Monday, 21 January 2008
Imo in the Gramo
The praise for Imogen Holst: A Life in Music continues. In this month’s (February 2008) Gramophone, a moving review by composer and writer Geraint Lewis deftly evokes the charm, pathos and brilliance of “Imo”. It opens with a telling snapshot:
During the scorching Cambridge summer of 1974 I happened across Imogen Holst in the shadows of the Tudor Great Gate of St John’s, directing a Holst centenary singalong with an infectious mixture of blue-stocking charm and dancing determination. Her physical gestures were unforgettable – an elderly tennis player trying to conduct – and she magically lifted standards and spirits. Afterwards I dared to ask her about Benjamin Britten (rumoured to be gravely ill). The radiant blue eyes suddenly clouded and with tears forming she gripped my awkward schoolboy hand in hers and said “but I’m sure he will compose again”. I immediately sensed that here was a woman who thought far more of others than she did of herself.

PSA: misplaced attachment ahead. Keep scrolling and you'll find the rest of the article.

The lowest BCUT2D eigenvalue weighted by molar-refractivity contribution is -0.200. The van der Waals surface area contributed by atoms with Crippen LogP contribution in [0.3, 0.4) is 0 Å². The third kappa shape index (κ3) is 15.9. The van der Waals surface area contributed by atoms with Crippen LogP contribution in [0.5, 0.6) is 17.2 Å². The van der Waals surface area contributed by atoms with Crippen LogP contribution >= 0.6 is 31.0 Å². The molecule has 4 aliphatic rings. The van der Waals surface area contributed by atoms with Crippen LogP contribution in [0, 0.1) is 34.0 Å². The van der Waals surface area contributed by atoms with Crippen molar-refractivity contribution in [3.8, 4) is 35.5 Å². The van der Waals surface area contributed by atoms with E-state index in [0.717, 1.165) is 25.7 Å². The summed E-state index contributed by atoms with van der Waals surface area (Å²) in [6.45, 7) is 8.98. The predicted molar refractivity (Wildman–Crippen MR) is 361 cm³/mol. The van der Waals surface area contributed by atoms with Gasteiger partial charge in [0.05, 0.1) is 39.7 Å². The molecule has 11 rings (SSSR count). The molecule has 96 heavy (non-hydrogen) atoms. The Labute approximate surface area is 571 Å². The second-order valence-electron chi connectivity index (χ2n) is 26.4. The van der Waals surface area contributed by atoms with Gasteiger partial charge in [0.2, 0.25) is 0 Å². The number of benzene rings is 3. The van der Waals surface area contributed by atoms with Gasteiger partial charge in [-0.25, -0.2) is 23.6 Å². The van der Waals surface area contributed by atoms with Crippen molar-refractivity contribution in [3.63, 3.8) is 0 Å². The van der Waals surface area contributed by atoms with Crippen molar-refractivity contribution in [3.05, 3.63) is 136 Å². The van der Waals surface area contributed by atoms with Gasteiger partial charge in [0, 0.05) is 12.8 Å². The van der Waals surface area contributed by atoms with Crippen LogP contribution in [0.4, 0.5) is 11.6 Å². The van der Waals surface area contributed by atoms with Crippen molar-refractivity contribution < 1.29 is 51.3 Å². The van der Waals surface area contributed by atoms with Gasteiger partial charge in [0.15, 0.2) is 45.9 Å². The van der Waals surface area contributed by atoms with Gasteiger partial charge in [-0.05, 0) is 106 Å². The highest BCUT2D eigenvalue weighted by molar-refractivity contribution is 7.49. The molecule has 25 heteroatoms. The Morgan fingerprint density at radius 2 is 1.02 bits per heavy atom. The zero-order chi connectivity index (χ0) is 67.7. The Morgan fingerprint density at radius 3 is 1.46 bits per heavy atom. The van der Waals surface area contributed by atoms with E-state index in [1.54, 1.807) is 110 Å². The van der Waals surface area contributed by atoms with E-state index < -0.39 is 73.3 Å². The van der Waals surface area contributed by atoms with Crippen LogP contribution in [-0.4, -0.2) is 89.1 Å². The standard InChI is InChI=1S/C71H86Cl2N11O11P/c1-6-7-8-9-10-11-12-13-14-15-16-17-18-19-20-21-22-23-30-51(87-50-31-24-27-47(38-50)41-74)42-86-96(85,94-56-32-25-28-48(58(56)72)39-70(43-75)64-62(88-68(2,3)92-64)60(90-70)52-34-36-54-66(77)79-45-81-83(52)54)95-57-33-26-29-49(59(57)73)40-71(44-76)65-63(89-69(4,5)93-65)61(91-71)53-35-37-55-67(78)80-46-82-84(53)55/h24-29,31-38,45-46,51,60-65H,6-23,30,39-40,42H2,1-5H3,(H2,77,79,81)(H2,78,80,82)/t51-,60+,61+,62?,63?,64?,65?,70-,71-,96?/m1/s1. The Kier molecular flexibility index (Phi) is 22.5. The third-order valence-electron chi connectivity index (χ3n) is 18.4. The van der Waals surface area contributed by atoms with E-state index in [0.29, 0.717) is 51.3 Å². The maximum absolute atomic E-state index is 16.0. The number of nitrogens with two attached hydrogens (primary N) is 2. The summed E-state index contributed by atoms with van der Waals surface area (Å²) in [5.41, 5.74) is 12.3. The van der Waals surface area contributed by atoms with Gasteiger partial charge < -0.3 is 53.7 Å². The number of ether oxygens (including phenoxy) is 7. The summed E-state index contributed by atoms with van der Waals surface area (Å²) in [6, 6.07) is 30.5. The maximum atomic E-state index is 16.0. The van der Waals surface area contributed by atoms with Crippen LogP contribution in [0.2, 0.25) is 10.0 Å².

To read the rest of this entertaining review, including the story of E.M. Forster’s cats and Imo meeting the Queen Mother, go to your local newsagent and buy a copy of the Gramophone. Then on to your local bookshop for a copy of Imogen Holst, edited by Christopher Grogan.